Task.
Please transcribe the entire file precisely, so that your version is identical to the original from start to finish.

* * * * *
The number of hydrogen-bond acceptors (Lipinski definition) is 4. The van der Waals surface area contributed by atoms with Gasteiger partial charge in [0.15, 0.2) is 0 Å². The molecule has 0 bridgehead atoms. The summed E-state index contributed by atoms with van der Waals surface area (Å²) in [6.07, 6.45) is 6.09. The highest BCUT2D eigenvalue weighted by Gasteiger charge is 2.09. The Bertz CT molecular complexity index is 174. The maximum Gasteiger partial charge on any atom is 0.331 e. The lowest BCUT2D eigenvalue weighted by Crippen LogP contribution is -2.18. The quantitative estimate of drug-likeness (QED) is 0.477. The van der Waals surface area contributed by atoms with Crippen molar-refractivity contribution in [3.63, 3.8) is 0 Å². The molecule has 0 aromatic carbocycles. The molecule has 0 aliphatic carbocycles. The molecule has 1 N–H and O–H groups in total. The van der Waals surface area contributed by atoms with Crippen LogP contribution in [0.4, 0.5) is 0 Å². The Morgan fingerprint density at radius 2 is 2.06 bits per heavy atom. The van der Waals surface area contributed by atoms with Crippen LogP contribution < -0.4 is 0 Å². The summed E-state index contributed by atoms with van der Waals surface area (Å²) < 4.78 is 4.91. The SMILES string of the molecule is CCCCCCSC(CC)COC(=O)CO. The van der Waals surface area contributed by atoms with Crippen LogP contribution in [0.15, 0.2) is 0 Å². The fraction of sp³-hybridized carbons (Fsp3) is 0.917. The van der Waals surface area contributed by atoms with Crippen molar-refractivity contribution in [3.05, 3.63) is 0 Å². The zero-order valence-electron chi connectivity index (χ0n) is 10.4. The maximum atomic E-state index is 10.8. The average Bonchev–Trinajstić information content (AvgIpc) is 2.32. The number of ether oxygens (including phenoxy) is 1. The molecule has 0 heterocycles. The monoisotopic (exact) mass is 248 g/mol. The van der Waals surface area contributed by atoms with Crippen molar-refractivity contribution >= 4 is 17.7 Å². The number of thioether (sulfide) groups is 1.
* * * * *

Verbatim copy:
The number of hydrogen-bond acceptors (Lipinski definition) is 4. The van der Waals surface area contributed by atoms with Gasteiger partial charge in [0.15, 0.2) is 0 Å². The molecule has 0 bridgehead atoms. The summed E-state index contributed by atoms with van der Waals surface area (Å²) in [6.07, 6.45) is 6.09. The highest BCUT2D eigenvalue weighted by Gasteiger charge is 2.09. The Bertz CT molecular complexity index is 174. The maximum Gasteiger partial charge on any atom is 0.331 e. The lowest BCUT2D eigenvalue weighted by Crippen LogP contribution is -2.18. The quantitative estimate of drug-likeness (QED) is 0.477. The van der Waals surface area contributed by atoms with Crippen molar-refractivity contribution in [3.63, 3.8) is 0 Å². The molecule has 0 aromatic carbocycles. The molecule has 0 aliphatic carbocycles. The molecule has 1 N–H and O–H groups in total. The van der Waals surface area contributed by atoms with Crippen LogP contribution in [0.4, 0.5) is 0 Å². The Morgan fingerprint density at radius 2 is 2.06 bits per heavy atom. The van der Waals surface area contributed by atoms with Crippen LogP contribution < -0.4 is 0 Å². The summed E-state index contributed by atoms with van der Waals surface area (Å²) < 4.78 is 4.91. The SMILES string of the molecule is CCCCCCSC(CC)COC(=O)CO. The van der Waals surface area contributed by atoms with Crippen LogP contribution in [0.15, 0.2) is 0 Å². The fraction of sp³-hybridized carbons (Fsp3) is 0.917. The van der Waals surface area contributed by atoms with Crippen molar-refractivity contribution in [3.05, 3.63) is 0 Å². The zero-order valence-electron chi connectivity index (χ0n) is 10.4. The maximum atomic E-state index is 10.8. The average Bonchev–Trinajstić information content (AvgIpc) is 2.32. The number of ether oxygens (including phenoxy) is 1. The molecule has 0 heterocycles. The monoisotopic (exact) mass is 248 g/mol. The van der Waals surface area contributed by atoms with Crippen molar-refractivity contribution >= 4 is 17.7 Å². The number of thioether (sulfide) groups is 1.